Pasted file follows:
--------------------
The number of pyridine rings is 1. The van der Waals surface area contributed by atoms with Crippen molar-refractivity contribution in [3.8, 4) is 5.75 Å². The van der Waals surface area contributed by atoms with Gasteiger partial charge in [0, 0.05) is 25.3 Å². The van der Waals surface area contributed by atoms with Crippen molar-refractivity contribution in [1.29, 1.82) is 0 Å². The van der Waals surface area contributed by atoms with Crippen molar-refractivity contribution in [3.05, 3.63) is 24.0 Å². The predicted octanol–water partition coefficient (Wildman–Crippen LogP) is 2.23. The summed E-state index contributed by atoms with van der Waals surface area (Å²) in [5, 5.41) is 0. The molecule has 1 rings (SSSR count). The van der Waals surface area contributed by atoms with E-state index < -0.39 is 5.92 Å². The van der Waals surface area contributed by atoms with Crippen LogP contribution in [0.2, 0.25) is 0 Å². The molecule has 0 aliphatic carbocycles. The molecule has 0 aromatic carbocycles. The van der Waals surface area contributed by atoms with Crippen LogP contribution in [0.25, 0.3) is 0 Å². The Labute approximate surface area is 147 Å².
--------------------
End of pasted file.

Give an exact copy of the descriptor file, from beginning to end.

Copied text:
The number of pyridine rings is 1. The van der Waals surface area contributed by atoms with Crippen molar-refractivity contribution in [3.8, 4) is 5.75 Å². The van der Waals surface area contributed by atoms with Gasteiger partial charge in [0, 0.05) is 25.3 Å². The van der Waals surface area contributed by atoms with Crippen molar-refractivity contribution in [1.29, 1.82) is 0 Å². The van der Waals surface area contributed by atoms with Crippen molar-refractivity contribution in [3.05, 3.63) is 24.0 Å². The predicted octanol–water partition coefficient (Wildman–Crippen LogP) is 2.23. The summed E-state index contributed by atoms with van der Waals surface area (Å²) in [5, 5.41) is 0. The molecule has 1 rings (SSSR count). The van der Waals surface area contributed by atoms with E-state index < -0.39 is 5.92 Å². The van der Waals surface area contributed by atoms with Crippen LogP contribution in [0.2, 0.25) is 0 Å². The molecule has 0 aliphatic carbocycles. The molecule has 0 aromatic carbocycles. The van der Waals surface area contributed by atoms with Crippen LogP contribution in [0.25, 0.3) is 0 Å². The Labute approximate surface area is 147 Å².